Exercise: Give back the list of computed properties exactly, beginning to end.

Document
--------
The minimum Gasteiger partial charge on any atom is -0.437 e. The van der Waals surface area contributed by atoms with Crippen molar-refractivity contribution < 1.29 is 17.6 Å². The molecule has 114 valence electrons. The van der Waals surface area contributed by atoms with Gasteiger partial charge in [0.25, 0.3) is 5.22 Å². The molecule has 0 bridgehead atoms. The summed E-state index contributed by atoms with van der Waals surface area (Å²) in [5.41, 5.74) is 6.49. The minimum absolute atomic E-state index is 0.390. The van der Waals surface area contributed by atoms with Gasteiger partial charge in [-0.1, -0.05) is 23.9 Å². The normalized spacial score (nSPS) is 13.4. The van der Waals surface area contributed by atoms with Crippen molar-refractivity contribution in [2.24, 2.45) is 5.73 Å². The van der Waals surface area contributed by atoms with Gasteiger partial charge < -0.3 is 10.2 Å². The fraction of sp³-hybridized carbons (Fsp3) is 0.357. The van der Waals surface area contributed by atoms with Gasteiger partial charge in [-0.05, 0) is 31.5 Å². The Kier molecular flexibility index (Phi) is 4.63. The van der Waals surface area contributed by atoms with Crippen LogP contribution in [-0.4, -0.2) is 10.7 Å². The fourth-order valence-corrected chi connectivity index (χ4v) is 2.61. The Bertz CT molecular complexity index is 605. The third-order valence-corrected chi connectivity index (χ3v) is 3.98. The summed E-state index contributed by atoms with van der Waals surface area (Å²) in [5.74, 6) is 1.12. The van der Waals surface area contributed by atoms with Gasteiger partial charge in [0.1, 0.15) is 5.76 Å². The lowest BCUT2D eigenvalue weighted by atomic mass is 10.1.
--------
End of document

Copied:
The minimum Gasteiger partial charge on any atom is -0.437 e. The van der Waals surface area contributed by atoms with Crippen molar-refractivity contribution < 1.29 is 17.6 Å². The molecule has 114 valence electrons. The van der Waals surface area contributed by atoms with Gasteiger partial charge in [0.25, 0.3) is 5.22 Å². The molecule has 0 bridgehead atoms. The summed E-state index contributed by atoms with van der Waals surface area (Å²) in [5.41, 5.74) is 6.49. The minimum absolute atomic E-state index is 0.390. The van der Waals surface area contributed by atoms with Gasteiger partial charge in [-0.1, -0.05) is 23.9 Å². The normalized spacial score (nSPS) is 13.4. The van der Waals surface area contributed by atoms with Crippen molar-refractivity contribution in [2.24, 2.45) is 5.73 Å². The van der Waals surface area contributed by atoms with Gasteiger partial charge < -0.3 is 10.2 Å². The fraction of sp³-hybridized carbons (Fsp3) is 0.357. The van der Waals surface area contributed by atoms with Gasteiger partial charge in [-0.05, 0) is 31.5 Å². The Kier molecular flexibility index (Phi) is 4.63. The van der Waals surface area contributed by atoms with Crippen LogP contribution in [-0.4, -0.2) is 10.7 Å². The fourth-order valence-corrected chi connectivity index (χ4v) is 2.61. The Bertz CT molecular complexity index is 605. The third-order valence-corrected chi connectivity index (χ3v) is 3.98. The summed E-state index contributed by atoms with van der Waals surface area (Å²) in [5.74, 6) is 1.12. The van der Waals surface area contributed by atoms with Gasteiger partial charge in [0.1, 0.15) is 5.76 Å². The lowest BCUT2D eigenvalue weighted by atomic mass is 10.1.